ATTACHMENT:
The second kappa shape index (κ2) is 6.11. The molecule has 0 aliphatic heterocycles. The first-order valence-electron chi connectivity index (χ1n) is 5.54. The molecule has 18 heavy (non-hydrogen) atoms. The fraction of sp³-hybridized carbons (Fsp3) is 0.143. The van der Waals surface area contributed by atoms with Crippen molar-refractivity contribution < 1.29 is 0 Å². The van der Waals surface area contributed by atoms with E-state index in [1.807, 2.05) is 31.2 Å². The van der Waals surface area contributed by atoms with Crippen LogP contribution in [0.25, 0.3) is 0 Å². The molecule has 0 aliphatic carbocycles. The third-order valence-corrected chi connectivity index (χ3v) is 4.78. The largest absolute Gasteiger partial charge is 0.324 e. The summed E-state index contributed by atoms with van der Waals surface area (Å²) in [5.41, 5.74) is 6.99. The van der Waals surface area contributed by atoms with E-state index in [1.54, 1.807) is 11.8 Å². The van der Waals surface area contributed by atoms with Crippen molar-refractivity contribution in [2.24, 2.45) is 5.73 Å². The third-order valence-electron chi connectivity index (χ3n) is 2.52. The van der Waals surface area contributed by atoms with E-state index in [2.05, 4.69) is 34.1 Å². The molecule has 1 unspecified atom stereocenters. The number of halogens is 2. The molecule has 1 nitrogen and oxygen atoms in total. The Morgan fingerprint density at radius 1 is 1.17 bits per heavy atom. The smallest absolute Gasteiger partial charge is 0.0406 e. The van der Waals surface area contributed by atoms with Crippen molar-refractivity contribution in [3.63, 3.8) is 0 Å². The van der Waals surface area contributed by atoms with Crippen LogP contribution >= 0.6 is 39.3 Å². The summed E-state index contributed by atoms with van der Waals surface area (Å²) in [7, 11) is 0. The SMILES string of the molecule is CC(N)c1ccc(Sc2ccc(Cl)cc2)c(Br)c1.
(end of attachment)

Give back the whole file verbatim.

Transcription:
The second kappa shape index (κ2) is 6.11. The molecule has 0 aliphatic heterocycles. The first-order valence-electron chi connectivity index (χ1n) is 5.54. The molecule has 18 heavy (non-hydrogen) atoms. The fraction of sp³-hybridized carbons (Fsp3) is 0.143. The van der Waals surface area contributed by atoms with Crippen molar-refractivity contribution < 1.29 is 0 Å². The van der Waals surface area contributed by atoms with E-state index in [1.807, 2.05) is 31.2 Å². The van der Waals surface area contributed by atoms with Crippen LogP contribution in [0.25, 0.3) is 0 Å². The molecule has 0 aliphatic carbocycles. The third-order valence-corrected chi connectivity index (χ3v) is 4.78. The largest absolute Gasteiger partial charge is 0.324 e. The summed E-state index contributed by atoms with van der Waals surface area (Å²) in [5.41, 5.74) is 6.99. The van der Waals surface area contributed by atoms with E-state index in [1.54, 1.807) is 11.8 Å². The van der Waals surface area contributed by atoms with Crippen molar-refractivity contribution in [2.24, 2.45) is 5.73 Å². The third-order valence-electron chi connectivity index (χ3n) is 2.52. The van der Waals surface area contributed by atoms with E-state index in [2.05, 4.69) is 34.1 Å². The molecule has 1 unspecified atom stereocenters. The number of halogens is 2. The molecule has 1 nitrogen and oxygen atoms in total. The Morgan fingerprint density at radius 1 is 1.17 bits per heavy atom. The smallest absolute Gasteiger partial charge is 0.0406 e. The van der Waals surface area contributed by atoms with Crippen molar-refractivity contribution in [3.63, 3.8) is 0 Å². The van der Waals surface area contributed by atoms with Crippen LogP contribution >= 0.6 is 39.3 Å². The summed E-state index contributed by atoms with van der Waals surface area (Å²) in [7, 11) is 0. The SMILES string of the molecule is CC(N)c1ccc(Sc2ccc(Cl)cc2)c(Br)c1.